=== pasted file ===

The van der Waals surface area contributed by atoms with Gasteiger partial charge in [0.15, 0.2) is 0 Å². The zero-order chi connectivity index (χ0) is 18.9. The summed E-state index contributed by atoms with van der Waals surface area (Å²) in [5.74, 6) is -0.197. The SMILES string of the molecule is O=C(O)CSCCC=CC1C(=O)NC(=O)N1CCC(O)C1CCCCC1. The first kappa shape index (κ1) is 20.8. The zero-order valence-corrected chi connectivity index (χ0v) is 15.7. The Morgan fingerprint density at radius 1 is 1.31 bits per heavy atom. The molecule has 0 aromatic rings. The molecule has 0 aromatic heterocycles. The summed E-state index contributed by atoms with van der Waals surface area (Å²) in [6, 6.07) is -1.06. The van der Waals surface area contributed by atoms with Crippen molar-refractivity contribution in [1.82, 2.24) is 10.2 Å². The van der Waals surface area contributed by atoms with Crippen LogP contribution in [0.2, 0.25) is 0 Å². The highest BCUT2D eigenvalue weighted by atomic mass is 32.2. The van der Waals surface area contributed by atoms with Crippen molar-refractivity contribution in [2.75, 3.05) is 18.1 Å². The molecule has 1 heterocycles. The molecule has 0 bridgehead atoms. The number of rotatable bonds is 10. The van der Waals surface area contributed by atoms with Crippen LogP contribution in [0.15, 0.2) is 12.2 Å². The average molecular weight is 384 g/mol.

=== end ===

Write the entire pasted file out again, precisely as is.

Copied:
The van der Waals surface area contributed by atoms with Gasteiger partial charge in [0.15, 0.2) is 0 Å². The zero-order chi connectivity index (χ0) is 18.9. The summed E-state index contributed by atoms with van der Waals surface area (Å²) in [5.74, 6) is -0.197. The SMILES string of the molecule is O=C(O)CSCCC=CC1C(=O)NC(=O)N1CCC(O)C1CCCCC1. The first kappa shape index (κ1) is 20.8. The zero-order valence-corrected chi connectivity index (χ0v) is 15.7. The Morgan fingerprint density at radius 1 is 1.31 bits per heavy atom. The molecule has 0 aromatic rings. The molecule has 0 aromatic heterocycles. The summed E-state index contributed by atoms with van der Waals surface area (Å²) in [6, 6.07) is -1.06. The van der Waals surface area contributed by atoms with Crippen molar-refractivity contribution in [1.82, 2.24) is 10.2 Å². The van der Waals surface area contributed by atoms with Crippen LogP contribution in [0.2, 0.25) is 0 Å². The highest BCUT2D eigenvalue weighted by atomic mass is 32.2. The van der Waals surface area contributed by atoms with Crippen molar-refractivity contribution in [2.75, 3.05) is 18.1 Å². The molecule has 1 heterocycles. The molecule has 0 bridgehead atoms. The number of rotatable bonds is 10. The van der Waals surface area contributed by atoms with Crippen LogP contribution in [0.15, 0.2) is 12.2 Å². The average molecular weight is 384 g/mol.